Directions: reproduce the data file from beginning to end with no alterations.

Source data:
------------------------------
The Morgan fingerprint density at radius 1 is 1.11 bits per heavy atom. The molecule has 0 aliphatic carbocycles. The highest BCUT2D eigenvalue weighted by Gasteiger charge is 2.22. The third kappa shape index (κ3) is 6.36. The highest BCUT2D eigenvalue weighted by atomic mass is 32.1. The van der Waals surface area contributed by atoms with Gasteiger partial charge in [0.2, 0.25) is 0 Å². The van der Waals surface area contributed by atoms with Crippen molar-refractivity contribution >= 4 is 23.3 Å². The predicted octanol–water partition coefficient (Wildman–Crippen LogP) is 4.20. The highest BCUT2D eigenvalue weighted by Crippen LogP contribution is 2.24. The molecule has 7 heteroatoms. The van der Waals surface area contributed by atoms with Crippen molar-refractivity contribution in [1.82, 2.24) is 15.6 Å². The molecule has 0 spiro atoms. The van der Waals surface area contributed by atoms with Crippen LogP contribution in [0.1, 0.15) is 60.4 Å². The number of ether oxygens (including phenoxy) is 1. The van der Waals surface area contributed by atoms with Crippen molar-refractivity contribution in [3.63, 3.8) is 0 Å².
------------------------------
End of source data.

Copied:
The Morgan fingerprint density at radius 1 is 1.11 bits per heavy atom. The molecule has 0 aliphatic carbocycles. The highest BCUT2D eigenvalue weighted by Gasteiger charge is 2.22. The third kappa shape index (κ3) is 6.36. The highest BCUT2D eigenvalue weighted by atomic mass is 32.1. The van der Waals surface area contributed by atoms with Gasteiger partial charge in [0.2, 0.25) is 0 Å². The van der Waals surface area contributed by atoms with Crippen molar-refractivity contribution >= 4 is 23.3 Å². The predicted octanol–water partition coefficient (Wildman–Crippen LogP) is 4.20. The highest BCUT2D eigenvalue weighted by Crippen LogP contribution is 2.24. The molecule has 7 heteroatoms. The van der Waals surface area contributed by atoms with Crippen molar-refractivity contribution in [1.82, 2.24) is 15.6 Å². The molecule has 0 spiro atoms. The van der Waals surface area contributed by atoms with Crippen LogP contribution in [0.1, 0.15) is 60.4 Å². The number of ether oxygens (including phenoxy) is 1. The van der Waals surface area contributed by atoms with Crippen molar-refractivity contribution in [3.63, 3.8) is 0 Å².